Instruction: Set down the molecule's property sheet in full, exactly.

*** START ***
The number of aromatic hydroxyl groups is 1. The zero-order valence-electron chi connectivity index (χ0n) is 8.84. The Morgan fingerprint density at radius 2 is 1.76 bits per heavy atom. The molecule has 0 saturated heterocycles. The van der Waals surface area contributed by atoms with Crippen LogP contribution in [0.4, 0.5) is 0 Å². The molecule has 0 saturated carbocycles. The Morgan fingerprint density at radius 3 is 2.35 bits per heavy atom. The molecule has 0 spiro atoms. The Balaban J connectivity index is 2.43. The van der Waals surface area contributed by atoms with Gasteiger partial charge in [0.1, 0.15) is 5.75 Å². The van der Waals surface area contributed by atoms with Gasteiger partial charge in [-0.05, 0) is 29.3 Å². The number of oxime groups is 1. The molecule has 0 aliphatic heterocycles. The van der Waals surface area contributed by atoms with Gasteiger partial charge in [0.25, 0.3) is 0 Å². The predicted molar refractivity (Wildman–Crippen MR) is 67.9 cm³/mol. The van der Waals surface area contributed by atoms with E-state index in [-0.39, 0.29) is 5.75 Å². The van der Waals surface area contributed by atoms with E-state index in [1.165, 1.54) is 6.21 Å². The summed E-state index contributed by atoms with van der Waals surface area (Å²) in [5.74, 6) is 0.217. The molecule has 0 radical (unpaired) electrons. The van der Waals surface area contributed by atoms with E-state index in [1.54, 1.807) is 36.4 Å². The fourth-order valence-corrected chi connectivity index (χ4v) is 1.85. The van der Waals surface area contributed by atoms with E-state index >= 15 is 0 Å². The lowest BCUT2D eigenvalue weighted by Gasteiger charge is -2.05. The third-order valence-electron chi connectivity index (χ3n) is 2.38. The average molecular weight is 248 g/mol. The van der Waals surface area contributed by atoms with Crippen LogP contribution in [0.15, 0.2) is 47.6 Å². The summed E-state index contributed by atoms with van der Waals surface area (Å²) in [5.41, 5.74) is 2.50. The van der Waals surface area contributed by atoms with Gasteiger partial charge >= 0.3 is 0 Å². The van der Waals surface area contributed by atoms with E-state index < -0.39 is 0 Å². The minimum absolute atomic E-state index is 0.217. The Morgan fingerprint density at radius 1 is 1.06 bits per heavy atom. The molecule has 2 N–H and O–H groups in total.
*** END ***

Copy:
The number of aromatic hydroxyl groups is 1. The zero-order valence-electron chi connectivity index (χ0n) is 8.84. The Morgan fingerprint density at radius 2 is 1.76 bits per heavy atom. The molecule has 0 saturated heterocycles. The van der Waals surface area contributed by atoms with Crippen LogP contribution in [0.4, 0.5) is 0 Å². The molecule has 0 saturated carbocycles. The Morgan fingerprint density at radius 3 is 2.35 bits per heavy atom. The molecule has 0 spiro atoms. The Balaban J connectivity index is 2.43. The van der Waals surface area contributed by atoms with Gasteiger partial charge in [0.1, 0.15) is 5.75 Å². The van der Waals surface area contributed by atoms with Gasteiger partial charge in [-0.05, 0) is 29.3 Å². The number of oxime groups is 1. The molecule has 0 aliphatic heterocycles. The van der Waals surface area contributed by atoms with Gasteiger partial charge in [0.25, 0.3) is 0 Å². The predicted molar refractivity (Wildman–Crippen MR) is 67.9 cm³/mol. The van der Waals surface area contributed by atoms with E-state index in [-0.39, 0.29) is 5.75 Å². The van der Waals surface area contributed by atoms with E-state index in [1.165, 1.54) is 6.21 Å². The summed E-state index contributed by atoms with van der Waals surface area (Å²) in [5.74, 6) is 0.217. The molecule has 0 radical (unpaired) electrons. The van der Waals surface area contributed by atoms with E-state index in [1.54, 1.807) is 36.4 Å². The fourth-order valence-corrected chi connectivity index (χ4v) is 1.85. The van der Waals surface area contributed by atoms with E-state index >= 15 is 0 Å². The lowest BCUT2D eigenvalue weighted by Gasteiger charge is -2.05. The third-order valence-electron chi connectivity index (χ3n) is 2.38. The average molecular weight is 248 g/mol. The van der Waals surface area contributed by atoms with Crippen LogP contribution in [0.15, 0.2) is 47.6 Å². The summed E-state index contributed by atoms with van der Waals surface area (Å²) in [5.41, 5.74) is 2.50. The van der Waals surface area contributed by atoms with Gasteiger partial charge >= 0.3 is 0 Å². The van der Waals surface area contributed by atoms with E-state index < -0.39 is 0 Å². The minimum absolute atomic E-state index is 0.217. The Morgan fingerprint density at radius 1 is 1.06 bits per heavy atom. The molecule has 2 N–H and O–H groups in total.